Money
& Banking MGT411
VU
Lesson
37
WHY
DO WE CARE ABOUT MONETARY
AGGREGATES?
Every
country with high inflation
has high money growth;
thus to avoid sustained
episodes of
high
inflation, a central bank
must be concerned with money
growth.
It
is impossible to have high, sustained
inflation without monetary
accommodation.
Monetary
Aggregates
Figure:
Inflation and Money
Growth:
ModerateInflation
Countries, 19812003
50
45° Line
·
40
·
·
·
30
·
·
·
·
20
·
·
·
·
·
·
·
·
·
·
··
10
·
·
·
·
0
10
20
30
40
50
Average
Annual Money Growth
(%)
Figure:
Money, Growth and
Inflation
45° Line
Inflation>Money
Growth
Money
Growth <Inflation
Average
Annual Money Growth
When
the currency that people are
holding loses value much
rapidly, they will work to
spend
what
they have as quickly as possible
This
will have the same effect on
inflation as an increase in money
growth
It
is impossible to have high, sustained
inflation without monetary
accommodation.
Something
beyond just differences in
money growth accounts for
the differences in inflation
across
countries.
116
Money
& Banking MGT411
VU
Velocity
and the Equation of
Exchange
To
understand the relationship between inflation and
money growth we need to focus on
money
as
a means of payment.
Consider
an example of four
students
Ali
has Rs. 100 in
cash
Bilal
has a Rs. 100
calculator
Chohan
has 2 tickets worth Rs. 50
each for a cricket
match
Dilawer
has a set of 25 drawing
pencils worth Rs. 4
each
Ali
needs a calculator which he buys
from Bilal.
Bilal
wishes to see the match so he buys the
tickets from Chohan
Chohan
uses the proceeds to purchase the
drawing pencils from
Dilawer
Total
Value of the transactions is
(Rs.
100 x 1 calculator) + (Rs. 50 x 2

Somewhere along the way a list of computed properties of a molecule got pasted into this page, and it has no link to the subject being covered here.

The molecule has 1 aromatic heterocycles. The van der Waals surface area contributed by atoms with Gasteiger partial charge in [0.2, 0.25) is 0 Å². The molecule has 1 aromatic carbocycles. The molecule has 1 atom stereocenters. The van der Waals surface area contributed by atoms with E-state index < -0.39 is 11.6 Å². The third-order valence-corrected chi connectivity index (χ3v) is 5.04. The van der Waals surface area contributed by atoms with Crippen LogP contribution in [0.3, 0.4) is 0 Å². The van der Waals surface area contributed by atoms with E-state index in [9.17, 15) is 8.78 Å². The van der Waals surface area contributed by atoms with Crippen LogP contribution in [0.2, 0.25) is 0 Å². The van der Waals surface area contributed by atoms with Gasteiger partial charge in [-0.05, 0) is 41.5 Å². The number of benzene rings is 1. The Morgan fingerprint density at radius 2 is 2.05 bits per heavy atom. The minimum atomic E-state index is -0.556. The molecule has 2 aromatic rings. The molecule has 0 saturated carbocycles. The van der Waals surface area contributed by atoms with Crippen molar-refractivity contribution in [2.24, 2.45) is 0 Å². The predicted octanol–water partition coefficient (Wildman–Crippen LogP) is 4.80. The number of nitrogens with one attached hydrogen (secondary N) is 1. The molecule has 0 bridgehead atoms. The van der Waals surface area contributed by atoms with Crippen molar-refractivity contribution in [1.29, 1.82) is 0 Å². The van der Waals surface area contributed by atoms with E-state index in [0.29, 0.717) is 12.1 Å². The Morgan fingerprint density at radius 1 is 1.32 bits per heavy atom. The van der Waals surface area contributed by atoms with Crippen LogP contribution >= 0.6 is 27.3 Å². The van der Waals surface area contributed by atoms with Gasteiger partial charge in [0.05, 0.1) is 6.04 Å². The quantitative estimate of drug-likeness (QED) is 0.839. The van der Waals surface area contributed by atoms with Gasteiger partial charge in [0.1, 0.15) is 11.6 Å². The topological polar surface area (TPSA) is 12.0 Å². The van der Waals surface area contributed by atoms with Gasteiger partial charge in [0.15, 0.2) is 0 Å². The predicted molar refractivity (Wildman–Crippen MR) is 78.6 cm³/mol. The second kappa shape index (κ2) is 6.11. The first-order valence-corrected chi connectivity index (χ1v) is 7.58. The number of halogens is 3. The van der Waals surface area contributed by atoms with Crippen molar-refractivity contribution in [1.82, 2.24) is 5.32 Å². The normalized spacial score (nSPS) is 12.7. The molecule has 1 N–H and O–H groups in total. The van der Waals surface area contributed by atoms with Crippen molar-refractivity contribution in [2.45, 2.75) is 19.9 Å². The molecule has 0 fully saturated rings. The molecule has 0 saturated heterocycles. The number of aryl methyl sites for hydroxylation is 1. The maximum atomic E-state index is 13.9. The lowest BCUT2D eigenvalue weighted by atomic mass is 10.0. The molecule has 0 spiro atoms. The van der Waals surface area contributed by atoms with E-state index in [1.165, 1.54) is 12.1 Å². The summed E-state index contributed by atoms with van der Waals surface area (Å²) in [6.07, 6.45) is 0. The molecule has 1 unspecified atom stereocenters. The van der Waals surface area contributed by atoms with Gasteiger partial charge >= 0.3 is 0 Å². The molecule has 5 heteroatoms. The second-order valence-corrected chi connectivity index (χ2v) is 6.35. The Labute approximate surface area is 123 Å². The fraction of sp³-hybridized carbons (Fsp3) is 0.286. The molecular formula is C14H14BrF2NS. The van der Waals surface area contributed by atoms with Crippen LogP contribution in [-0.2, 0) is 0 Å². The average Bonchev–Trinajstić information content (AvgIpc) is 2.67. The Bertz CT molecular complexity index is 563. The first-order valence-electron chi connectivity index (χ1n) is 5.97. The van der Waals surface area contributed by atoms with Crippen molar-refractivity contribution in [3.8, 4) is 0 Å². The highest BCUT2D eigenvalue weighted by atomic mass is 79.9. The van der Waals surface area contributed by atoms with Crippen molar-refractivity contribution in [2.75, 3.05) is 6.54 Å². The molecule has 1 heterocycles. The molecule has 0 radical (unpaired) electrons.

tickets) + (Rs. 4 x 25 pencils) =
Rs. 300
Generally
No.
of Rupees x No. of time each
Re is used = Rs. Value of
Transactions
The
number of times each rupee is used (per
unit of time) in making
payments is called
the
velocity
of money; the more frequently each
rupee is used, the higher the
velocity of money
Applying
to economy wide transactions:
Quantity
of Money x Velocity of Money =
Nominal GDP
Using
data on the quantity of money
and nominal GDP we can
compute the velocity of money;
each
monetary aggregate has its
own velocity
If
we represent
Money
with M
Velocity
with V
Price
level with P
Real
GDP with Y
Nominal
GDP = P x Y
Substituting,
we get
MxV=PxY
The
equation of exchange, MV=PY provides the
link between money and prices if we
rewrite it
in
terms of percentage
changes
The
Quantity Theory and the
Velocity of Money
MV
=
PY
or
%
ΔM
+
% ΔV =
% ΔP +
% ΔY
Money
Growth + Velocity Growth =
Inflation + Output
Growth
In
the early 20th century,
Irving Fisher wrote down the
equation of exchange and derived
the
implication
that
Money
growth + velocity growth =
inflation + real
growth
Assuming
No
important changes occur in payment
methods or the cost of holding
money,
Real
output is determined solely by economic
resources and production
technology,
Then
changes in the aggregate price
level are caused solely by
changes in the quantity of
money.
In
other words
Assume
that %ΔV = 0 and
%ΔY =
0.
Doubling
the quantity of money doubles the price
level.
Inflation
is a monetary phenomenon (Milton
Friedman).
117
Money
& Banking MGT411
VU
In
our example of four
students, number of rupees needed equaled
total rupee value of
the
transaction
divided by no. of times each rupee
was used
Money
demand = Total value of
transaction
Velocity
of Money
For
the economy as a whole,
Money
demand = Nominal GDP
Velocity
Md =
1/V x PY
Money
Supply (Ms)
is determined by central bank
and the behavior of the banking
system
Equilibrium
means Md =
Ms = M
Rearranging
the Money demand function
gives MV = PY
The
quantity theory of money
tells us why high inflation
and high money growth go
together,
and
explains why countries can have
money growth that is higher
than inflation (because
they
are
experiencing real
growth).
The
Facts about Velocity
Fisher's
logic led Milton Friedman to
conclude that central banks
should simply set
money
growth
at a constant rate.
Policymakers
should strive to ensure that
the monetary aggregates grow at a rate
equal to the
rate
of real growth plus the desired
level of inflation.
118
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